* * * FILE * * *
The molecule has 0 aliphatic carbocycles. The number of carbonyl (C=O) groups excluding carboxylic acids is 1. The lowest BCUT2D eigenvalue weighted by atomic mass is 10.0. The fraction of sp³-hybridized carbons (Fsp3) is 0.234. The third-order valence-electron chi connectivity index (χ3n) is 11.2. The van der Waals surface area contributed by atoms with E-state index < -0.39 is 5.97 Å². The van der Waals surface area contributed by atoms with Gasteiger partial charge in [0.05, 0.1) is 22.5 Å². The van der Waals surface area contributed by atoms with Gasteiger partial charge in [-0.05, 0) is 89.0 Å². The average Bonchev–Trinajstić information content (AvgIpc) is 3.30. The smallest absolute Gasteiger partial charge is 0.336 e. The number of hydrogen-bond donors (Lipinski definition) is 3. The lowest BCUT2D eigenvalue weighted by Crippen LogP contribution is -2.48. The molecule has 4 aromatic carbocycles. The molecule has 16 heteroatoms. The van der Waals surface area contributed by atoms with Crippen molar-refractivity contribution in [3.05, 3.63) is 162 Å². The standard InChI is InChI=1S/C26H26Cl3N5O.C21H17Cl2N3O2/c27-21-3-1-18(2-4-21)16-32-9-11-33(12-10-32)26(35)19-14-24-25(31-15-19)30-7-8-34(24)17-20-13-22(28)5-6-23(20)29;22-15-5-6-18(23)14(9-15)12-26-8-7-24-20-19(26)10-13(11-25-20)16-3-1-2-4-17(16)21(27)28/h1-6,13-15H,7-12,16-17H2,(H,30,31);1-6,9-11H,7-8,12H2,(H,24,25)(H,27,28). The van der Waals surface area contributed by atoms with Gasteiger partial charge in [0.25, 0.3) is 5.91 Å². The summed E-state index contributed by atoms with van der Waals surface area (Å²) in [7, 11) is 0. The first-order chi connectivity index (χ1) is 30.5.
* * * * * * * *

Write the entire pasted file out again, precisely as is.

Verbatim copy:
The molecule has 0 aliphatic carbocycles. The number of carbonyl (C=O) groups excluding carboxylic acids is 1. The lowest BCUT2D eigenvalue weighted by atomic mass is 10.0. The fraction of sp³-hybridized carbons (Fsp3) is 0.234. The third-order valence-electron chi connectivity index (χ3n) is 11.2. The van der Waals surface area contributed by atoms with E-state index < -0.39 is 5.97 Å². The van der Waals surface area contributed by atoms with Gasteiger partial charge in [0.05, 0.1) is 22.5 Å². The van der Waals surface area contributed by atoms with Gasteiger partial charge in [-0.05, 0) is 89.0 Å². The average Bonchev–Trinajstić information content (AvgIpc) is 3.30. The smallest absolute Gasteiger partial charge is 0.336 e. The number of hydrogen-bond donors (Lipinski definition) is 3. The lowest BCUT2D eigenvalue weighted by Crippen LogP contribution is -2.48. The molecule has 4 aromatic carbocycles. The molecule has 16 heteroatoms. The van der Waals surface area contributed by atoms with Crippen molar-refractivity contribution in [3.05, 3.63) is 162 Å². The standard InChI is InChI=1S/C26H26Cl3N5O.C21H17Cl2N3O2/c27-21-3-1-18(2-4-21)16-32-9-11-33(12-10-32)26(35)19-14-24-25(31-15-19)30-7-8-34(24)17-20-13-22(28)5-6-23(20)29;22-15-5-6-18(23)14(9-15)12-26-8-7-24-20-19(26)10-13(11-25-20)16-3-1-2-4-17(16)21(27)28/h1-6,13-15H,7-12,16-17H2,(H,30,31);1-6,9-11H,7-8,12H2,(H,24,25)(H,27,28). The van der Waals surface area contributed by atoms with Gasteiger partial charge in [0.25, 0.3) is 5.91 Å². The summed E-state index contributed by atoms with van der Waals surface area (Å²) in [7, 11) is 0. The first-order chi connectivity index (χ1) is 30.5.